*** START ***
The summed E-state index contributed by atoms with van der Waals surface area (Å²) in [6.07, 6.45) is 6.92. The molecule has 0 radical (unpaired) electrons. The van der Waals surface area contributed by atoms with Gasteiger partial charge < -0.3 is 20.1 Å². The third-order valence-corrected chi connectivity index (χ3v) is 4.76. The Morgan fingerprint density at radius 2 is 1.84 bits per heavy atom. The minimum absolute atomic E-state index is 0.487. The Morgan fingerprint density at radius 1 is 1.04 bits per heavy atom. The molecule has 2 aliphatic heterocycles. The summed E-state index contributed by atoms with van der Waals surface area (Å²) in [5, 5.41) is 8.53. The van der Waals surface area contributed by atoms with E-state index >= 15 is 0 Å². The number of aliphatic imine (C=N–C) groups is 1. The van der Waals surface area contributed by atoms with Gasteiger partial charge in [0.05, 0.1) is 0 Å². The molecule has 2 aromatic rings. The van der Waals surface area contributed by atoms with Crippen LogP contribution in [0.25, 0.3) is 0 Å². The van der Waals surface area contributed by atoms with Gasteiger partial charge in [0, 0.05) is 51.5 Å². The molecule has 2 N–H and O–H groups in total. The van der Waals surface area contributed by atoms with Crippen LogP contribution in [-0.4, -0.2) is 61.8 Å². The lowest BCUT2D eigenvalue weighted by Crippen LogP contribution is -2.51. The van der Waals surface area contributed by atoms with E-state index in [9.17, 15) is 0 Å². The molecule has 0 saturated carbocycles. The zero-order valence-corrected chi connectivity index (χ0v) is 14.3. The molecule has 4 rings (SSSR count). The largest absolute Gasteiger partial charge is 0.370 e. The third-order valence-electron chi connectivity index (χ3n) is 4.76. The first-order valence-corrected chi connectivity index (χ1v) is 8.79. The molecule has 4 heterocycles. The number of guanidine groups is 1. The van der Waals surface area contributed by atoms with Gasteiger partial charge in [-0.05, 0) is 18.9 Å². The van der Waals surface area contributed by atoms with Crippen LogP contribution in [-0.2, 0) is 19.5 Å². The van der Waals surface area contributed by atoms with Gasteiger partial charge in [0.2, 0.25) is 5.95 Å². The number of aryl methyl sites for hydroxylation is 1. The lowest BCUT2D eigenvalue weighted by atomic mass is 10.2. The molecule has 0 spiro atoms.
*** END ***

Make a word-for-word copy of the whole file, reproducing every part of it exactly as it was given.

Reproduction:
The summed E-state index contributed by atoms with van der Waals surface area (Å²) in [6.07, 6.45) is 6.92. The molecule has 0 radical (unpaired) electrons. The van der Waals surface area contributed by atoms with Gasteiger partial charge < -0.3 is 20.1 Å². The third-order valence-corrected chi connectivity index (χ3v) is 4.76. The Morgan fingerprint density at radius 2 is 1.84 bits per heavy atom. The minimum absolute atomic E-state index is 0.487. The Morgan fingerprint density at radius 1 is 1.04 bits per heavy atom. The molecule has 2 aliphatic heterocycles. The summed E-state index contributed by atoms with van der Waals surface area (Å²) in [5, 5.41) is 8.53. The van der Waals surface area contributed by atoms with E-state index >= 15 is 0 Å². The number of aliphatic imine (C=N–C) groups is 1. The van der Waals surface area contributed by atoms with Gasteiger partial charge in [0.05, 0.1) is 0 Å². The molecule has 2 aromatic rings. The van der Waals surface area contributed by atoms with Crippen LogP contribution in [0.25, 0.3) is 0 Å². The van der Waals surface area contributed by atoms with Gasteiger partial charge in [0, 0.05) is 51.5 Å². The molecule has 2 N–H and O–H groups in total. The van der Waals surface area contributed by atoms with Crippen LogP contribution in [-0.4, -0.2) is 61.8 Å². The lowest BCUT2D eigenvalue weighted by Crippen LogP contribution is -2.51. The van der Waals surface area contributed by atoms with E-state index in [9.17, 15) is 0 Å². The molecule has 0 saturated carbocycles. The zero-order valence-corrected chi connectivity index (χ0v) is 14.3. The molecule has 4 rings (SSSR count). The largest absolute Gasteiger partial charge is 0.370 e. The third-order valence-electron chi connectivity index (χ3n) is 4.76. The first-order valence-corrected chi connectivity index (χ1v) is 8.79. The molecule has 4 heterocycles. The number of guanidine groups is 1. The van der Waals surface area contributed by atoms with Gasteiger partial charge in [-0.05, 0) is 18.9 Å². The van der Waals surface area contributed by atoms with Crippen LogP contribution in [-0.2, 0) is 19.5 Å². The van der Waals surface area contributed by atoms with Gasteiger partial charge in [0.2, 0.25) is 5.95 Å². The number of aryl methyl sites for hydroxylation is 1. The lowest BCUT2D eigenvalue weighted by atomic mass is 10.2. The molecule has 0 spiro atoms.